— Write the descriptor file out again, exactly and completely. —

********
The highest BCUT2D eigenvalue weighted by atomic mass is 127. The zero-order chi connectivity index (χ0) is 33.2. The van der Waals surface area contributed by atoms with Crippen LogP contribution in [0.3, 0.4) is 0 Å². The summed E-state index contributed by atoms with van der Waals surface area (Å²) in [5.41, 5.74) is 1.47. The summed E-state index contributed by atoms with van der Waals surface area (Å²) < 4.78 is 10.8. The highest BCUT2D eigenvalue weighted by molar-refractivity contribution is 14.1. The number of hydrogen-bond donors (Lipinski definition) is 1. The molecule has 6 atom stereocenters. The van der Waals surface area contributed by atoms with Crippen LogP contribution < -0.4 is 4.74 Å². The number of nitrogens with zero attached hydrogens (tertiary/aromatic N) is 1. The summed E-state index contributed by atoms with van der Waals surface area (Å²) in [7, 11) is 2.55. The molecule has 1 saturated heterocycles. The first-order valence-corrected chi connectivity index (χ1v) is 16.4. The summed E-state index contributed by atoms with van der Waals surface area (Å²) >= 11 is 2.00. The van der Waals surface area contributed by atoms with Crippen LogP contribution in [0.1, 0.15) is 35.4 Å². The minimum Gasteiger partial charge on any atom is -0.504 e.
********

The highest BCUT2D eigenvalue weighted by atomic mass is 127. The zero-order chi connectivity index (χ0) is 33.2. The van der Waals surface area contributed by atoms with Crippen LogP contribution in [0.3, 0.4) is 0 Å². The summed E-state index contributed by atoms with van der Waals surface area (Å²) in [5.41, 5.74) is 1.47. The summed E-state index contributed by atoms with van der Waals surface area (Å²) < 4.78 is 10.8. The highest BCUT2D eigenvalue weighted by molar-refractivity contribution is 14.1. The number of hydrogen-bond donors (Lipinski definition) is 1. The molecule has 6 atom stereocenters. The van der Waals surface area contributed by atoms with Crippen LogP contribution < -0.4 is 4.74 Å². The number of nitrogens with zero attached hydrogens (tertiary/aromatic N) is 1. The summed E-state index contributed by atoms with van der Waals surface area (Å²) in [7, 11) is 2.55. The molecule has 1 saturated heterocycles. The first-order valence-corrected chi connectivity index (χ1v) is 16.4. The summed E-state index contributed by atoms with van der Waals surface area (Å²) >= 11 is 2.00. The van der Waals surface area contributed by atoms with Crippen LogP contribution in [0.1, 0.15) is 35.4 Å². The minimum Gasteiger partial charge on any atom is -0.504 e.